But if Trump is indeed the nominee, whether he wins Illinois or not, he will bring more new Republican voters to the polls again in November and many of them will vote for Kirk as well. Kirk is despised by the ultra conservatives, who will vote against him no matter what as they did in the primary. But new voters to the GOP will probably not be as picky in selecting a Senator and a lot of this will rebound to Kirk’s benefit.

Kirk, the skillful politician that he is, is right now playing both sides of the fence. He recently told Donald Trump in a WGN interview to “Callate” or “Shut Up” after the events at the UIC Pavilion. But Kirk has also stated to NBC that he would support Trump if he is the GOP Presidential nominee. Kirk must see the benefits to a Trump candidacy as well.  

Kirk is a political heavyweight. He had some of the best political ads I’ve seen in Illinois politics in his 2010 race against Alexi Giannoulias. He also found a way to win every race he’s been in including a tough Congressional race in 2008 against Dan Seals . So, don’t count Mark Kirk out, his re-election may be one of the surprises on November 8, and he may very well have Donald Trump to thank.  Politics does indeed make strange bedfellows.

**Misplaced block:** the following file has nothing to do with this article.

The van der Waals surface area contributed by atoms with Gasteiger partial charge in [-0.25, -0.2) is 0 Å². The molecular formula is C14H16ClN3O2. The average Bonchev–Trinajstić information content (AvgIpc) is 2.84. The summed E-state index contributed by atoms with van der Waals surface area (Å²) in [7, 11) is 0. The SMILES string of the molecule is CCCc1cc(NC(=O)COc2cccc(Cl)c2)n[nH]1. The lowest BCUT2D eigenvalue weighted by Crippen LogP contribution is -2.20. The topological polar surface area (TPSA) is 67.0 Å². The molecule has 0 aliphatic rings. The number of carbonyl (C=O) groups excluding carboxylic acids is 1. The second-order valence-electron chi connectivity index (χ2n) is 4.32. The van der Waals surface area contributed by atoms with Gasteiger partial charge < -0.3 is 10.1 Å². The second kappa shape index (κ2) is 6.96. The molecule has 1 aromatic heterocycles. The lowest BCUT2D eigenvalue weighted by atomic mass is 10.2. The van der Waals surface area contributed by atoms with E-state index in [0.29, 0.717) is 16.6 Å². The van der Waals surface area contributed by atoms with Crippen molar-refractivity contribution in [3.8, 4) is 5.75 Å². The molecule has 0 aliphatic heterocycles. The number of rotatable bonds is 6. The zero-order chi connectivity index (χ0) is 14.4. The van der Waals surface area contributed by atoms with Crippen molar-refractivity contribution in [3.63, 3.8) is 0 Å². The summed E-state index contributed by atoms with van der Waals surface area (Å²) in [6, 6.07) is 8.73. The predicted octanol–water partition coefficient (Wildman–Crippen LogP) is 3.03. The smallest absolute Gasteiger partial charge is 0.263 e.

Subscribe

- Never miss a story with notifications

- Gain full access to our premium content

- Browse free from up to 5 devices at once

Latest stories

Opinion: Love Your Neighbor for Life, Not Just for Votes

By Daniel EhrmanSince the mid-terms there have been murmurs...

Di Leo: Asking the Wrong Question About the Taylor Swift Tour

By John F. Di LeoThe lovely and prolific Taylor...

Opinion: Why the GOP Needs Trump Voters to Survive

By Hank Beckman, Opinion ContributorDonald John Trump is running...

10 COMMENTS

  1. Illinois is a state that also allowed a registered Democrat or a registered Independent voter to cast a GOP ballot unlike what some other states will not allow. This could have been why there was such an increase in GOP ballots cast this Spring 2016 election. Many Democrats also want Kirk going against Duckworth because Kirk so far is showing that in polling organizations polling data that Kirk would not be able to defeat Duckworth in November 2016.